Fiscal Consequences of an Optional DC Plan
The fiscal impact of offering an optional DC plan, and the extent to which a new optional DC plan lowers costs to the state, is complex and should be considered in the context of the fiscal health of Maryland’s DB pension plan.
According to the actuarial reports, Maryland’s Retirement System faces an unfunded liability of $19.9 billion in FY 2016. These estimates are based on the state earning an assumed 7.55 percent on plan assets each year. When valuing these liabilities on a guaranteed-to-be-paid basis, based on the return on Treasury bonds, the unfunded liability is more than four times larger, or $89.4 billion. Recent investment returns have been poor for the retirement system, putting more pressure on the state to make up contributions.
Maryland is likely to continue facing fiscal pressure owing to past unfunded liabilities. The optional DC plan will shift risk away from the state. After the state makes the employer contribution to the DC plan, it does not have any further obligation. However, opening a DC plan for new employees does not reduce costs to the current DB plan, at least in the near term. An optional DC plan will lower future accruals to the DB plan. The ultimate fiscal impact will depend on the number of new employees who elect the DC option.
It is also important to note that while employees bear the investment risk of the DC plan, investment risk is also present to those participating in the DB plan. It is often wrongly stated that the DB plan poses no risk to retirees because the state is able to absorb investment risk by amassing sufficient assets or because of the long-lived nature of government.
Arguments that suggest DB plans are better able to absorb investment risk are based on an inaccurate understanding of risk and how the DB plan operates. Poor investment performance in a DB plan, such as negative returns that reduce the assets available, adversely affect the funding status of the DB plan. The timing of negative returns could affect the ability of the plan to meet expected payouts without requiring greater employee and employer contributions or public funds.
The only difference between the DC plan and DB plan in this regard is that in the DB plan the state has the option to shift investment risk to the taxpayer—and make up for pension funding gaps—through higher taxes, or it can shift risk to the employee through reduced benefits.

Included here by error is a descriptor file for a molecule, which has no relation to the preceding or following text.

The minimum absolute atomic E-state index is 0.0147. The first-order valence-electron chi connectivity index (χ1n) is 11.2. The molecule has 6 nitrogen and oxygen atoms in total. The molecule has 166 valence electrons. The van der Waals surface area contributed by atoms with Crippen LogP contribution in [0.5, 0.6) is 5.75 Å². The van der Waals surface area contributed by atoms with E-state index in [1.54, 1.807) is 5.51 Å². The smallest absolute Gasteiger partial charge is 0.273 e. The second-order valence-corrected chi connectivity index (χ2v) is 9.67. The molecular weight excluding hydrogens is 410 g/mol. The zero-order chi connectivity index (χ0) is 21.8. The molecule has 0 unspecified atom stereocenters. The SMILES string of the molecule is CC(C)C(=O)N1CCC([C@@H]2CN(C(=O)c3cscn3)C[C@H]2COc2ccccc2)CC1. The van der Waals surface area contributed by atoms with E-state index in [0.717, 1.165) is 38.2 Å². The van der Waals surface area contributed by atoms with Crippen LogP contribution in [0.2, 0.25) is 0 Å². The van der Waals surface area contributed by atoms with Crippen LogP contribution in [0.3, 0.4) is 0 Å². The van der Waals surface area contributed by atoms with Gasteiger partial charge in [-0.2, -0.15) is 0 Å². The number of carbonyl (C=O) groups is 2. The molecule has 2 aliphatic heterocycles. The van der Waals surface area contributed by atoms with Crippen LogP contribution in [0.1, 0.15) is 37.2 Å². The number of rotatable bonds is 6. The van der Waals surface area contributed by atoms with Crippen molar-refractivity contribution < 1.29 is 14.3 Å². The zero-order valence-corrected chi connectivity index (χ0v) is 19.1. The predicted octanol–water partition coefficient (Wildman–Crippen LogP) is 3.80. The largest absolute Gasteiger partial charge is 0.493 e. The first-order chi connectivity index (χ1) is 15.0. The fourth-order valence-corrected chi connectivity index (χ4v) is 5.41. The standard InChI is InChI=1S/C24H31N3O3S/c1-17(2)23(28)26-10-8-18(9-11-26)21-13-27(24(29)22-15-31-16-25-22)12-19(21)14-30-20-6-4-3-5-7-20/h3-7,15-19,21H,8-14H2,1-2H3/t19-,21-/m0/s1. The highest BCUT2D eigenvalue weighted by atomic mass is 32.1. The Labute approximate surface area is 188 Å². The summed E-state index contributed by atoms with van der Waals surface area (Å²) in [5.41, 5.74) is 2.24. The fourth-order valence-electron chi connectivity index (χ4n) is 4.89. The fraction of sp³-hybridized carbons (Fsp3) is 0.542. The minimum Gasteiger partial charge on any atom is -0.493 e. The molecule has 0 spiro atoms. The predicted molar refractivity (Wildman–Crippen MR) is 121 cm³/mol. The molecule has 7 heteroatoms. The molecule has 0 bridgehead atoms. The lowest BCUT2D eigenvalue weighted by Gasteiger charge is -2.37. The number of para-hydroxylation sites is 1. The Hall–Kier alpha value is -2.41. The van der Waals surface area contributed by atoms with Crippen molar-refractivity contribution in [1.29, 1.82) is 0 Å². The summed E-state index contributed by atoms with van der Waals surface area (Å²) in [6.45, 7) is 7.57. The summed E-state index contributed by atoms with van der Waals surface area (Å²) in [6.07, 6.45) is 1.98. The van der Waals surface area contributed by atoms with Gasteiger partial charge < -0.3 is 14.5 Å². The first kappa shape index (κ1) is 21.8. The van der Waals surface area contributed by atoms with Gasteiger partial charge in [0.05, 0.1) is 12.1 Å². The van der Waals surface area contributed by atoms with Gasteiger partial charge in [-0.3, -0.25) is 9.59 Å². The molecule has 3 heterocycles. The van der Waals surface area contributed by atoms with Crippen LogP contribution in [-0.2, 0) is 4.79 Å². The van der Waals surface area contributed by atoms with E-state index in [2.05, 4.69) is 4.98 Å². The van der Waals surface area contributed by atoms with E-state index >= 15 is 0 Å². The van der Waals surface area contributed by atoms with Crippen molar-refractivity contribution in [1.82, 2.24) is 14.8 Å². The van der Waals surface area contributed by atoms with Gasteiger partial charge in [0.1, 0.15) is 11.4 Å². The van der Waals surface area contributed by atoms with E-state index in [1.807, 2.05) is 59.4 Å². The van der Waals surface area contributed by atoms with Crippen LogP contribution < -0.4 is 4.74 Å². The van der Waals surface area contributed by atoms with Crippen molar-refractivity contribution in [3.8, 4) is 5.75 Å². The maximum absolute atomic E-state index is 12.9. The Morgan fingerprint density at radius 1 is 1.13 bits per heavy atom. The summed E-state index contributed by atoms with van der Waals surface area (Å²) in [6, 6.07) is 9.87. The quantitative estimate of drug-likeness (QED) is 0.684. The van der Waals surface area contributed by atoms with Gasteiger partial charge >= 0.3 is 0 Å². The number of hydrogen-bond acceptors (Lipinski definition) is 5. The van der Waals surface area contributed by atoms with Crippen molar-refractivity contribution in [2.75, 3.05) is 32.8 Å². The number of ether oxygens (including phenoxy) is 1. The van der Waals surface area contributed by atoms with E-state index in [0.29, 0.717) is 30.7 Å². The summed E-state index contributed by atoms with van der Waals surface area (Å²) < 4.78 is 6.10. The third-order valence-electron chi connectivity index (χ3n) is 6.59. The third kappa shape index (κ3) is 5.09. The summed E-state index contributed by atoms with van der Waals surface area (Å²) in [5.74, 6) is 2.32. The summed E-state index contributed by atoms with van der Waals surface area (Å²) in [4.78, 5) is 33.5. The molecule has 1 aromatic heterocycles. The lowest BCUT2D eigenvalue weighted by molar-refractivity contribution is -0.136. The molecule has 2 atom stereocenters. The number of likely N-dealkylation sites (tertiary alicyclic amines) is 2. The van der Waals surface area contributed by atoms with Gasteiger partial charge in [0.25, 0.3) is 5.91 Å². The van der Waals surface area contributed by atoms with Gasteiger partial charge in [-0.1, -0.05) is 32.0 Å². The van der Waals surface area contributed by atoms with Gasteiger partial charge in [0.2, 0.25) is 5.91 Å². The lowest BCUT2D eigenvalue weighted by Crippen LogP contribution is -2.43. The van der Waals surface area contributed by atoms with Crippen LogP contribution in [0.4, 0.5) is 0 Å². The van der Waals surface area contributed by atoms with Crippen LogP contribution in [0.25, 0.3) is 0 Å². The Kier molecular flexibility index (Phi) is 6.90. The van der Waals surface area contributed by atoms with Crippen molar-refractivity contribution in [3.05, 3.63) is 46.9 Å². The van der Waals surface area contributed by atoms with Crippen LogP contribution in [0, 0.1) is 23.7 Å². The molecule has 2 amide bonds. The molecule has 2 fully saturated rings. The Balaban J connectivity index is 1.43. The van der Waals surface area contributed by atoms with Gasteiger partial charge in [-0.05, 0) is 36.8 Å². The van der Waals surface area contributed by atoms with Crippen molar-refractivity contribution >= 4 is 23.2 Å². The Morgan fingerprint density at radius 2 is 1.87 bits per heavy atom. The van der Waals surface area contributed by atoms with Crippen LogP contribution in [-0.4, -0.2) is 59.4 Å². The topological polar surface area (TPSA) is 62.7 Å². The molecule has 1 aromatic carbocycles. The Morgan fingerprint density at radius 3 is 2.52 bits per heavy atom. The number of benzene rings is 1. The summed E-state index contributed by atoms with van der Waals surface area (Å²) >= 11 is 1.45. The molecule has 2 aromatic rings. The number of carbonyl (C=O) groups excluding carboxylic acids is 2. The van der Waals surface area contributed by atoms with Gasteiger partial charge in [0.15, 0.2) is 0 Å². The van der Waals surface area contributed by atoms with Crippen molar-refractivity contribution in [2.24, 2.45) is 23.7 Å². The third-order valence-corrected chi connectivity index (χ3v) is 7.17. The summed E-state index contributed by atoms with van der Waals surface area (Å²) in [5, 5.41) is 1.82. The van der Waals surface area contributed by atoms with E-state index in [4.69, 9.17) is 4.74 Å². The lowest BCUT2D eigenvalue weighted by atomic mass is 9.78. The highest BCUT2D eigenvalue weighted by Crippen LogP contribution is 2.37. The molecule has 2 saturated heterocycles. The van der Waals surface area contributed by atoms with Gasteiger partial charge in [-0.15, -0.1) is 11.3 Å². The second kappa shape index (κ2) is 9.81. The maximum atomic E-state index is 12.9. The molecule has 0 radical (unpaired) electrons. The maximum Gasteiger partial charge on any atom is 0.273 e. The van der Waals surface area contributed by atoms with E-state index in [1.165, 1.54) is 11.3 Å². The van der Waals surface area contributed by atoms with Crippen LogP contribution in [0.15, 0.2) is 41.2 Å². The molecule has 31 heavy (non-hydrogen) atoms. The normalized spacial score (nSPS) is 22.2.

The impetus for the State Retirement Choice for the 21st Century Workforce Act,therefore, is twofold: to increase choice for workers in their retirement options and to help preserve the current DB system. Offering workers a choice is important to attracting a high-quality workforce. The DC plan is a good vehicle for many workers—especially those with a high degree of personal or career mobility. The DC plan, when structured well, can provide a decent level of savings in retirement. The proposed match is on par with what many states offer to their workers. By offering a well-considered list of investment options, the state may ensure employees do not take on excessive investment risk.
The second question of whether offering a DC option will enhance Maryland’s fiscal position is more nuanced. By opening an optional DC, and depending on the take-up rate, future workers may elect to move to a plan in which investment risk is shifted away from the state. This is likely to be of some help to the state. At the same time, early vesting may cost the state money due to adverse selection. Employees who intend to cash out early have a higher likelihood of selecting the DC plan. With the current DB plan remaining open, the state must also recognize that the DB system, which is facing a funding gap, will continue to accrue obligations. Growing unfunded liabilities will necessitate even greater structural pension reform in the future.
Introducing the DC plan—while beneficial for the workforce and employees—will not, by itself, necessarily improve the funding status of the open plan or reduce costs to the government. An optional DC plan will allow new employees greater choice in structuring their retirement savings. It likely to be an attractive option for many workers, helping to ensure a high-quality workforce for Maryland. However, offering an optional DC plan for new employees must be part of a multifaceted approach to confront the mounting obligations in Maryland’s DB pension plans, if the problem is to be successfully resolved.
Thank you for the opportunity to comment on this important issue. I am happy to answer any questions.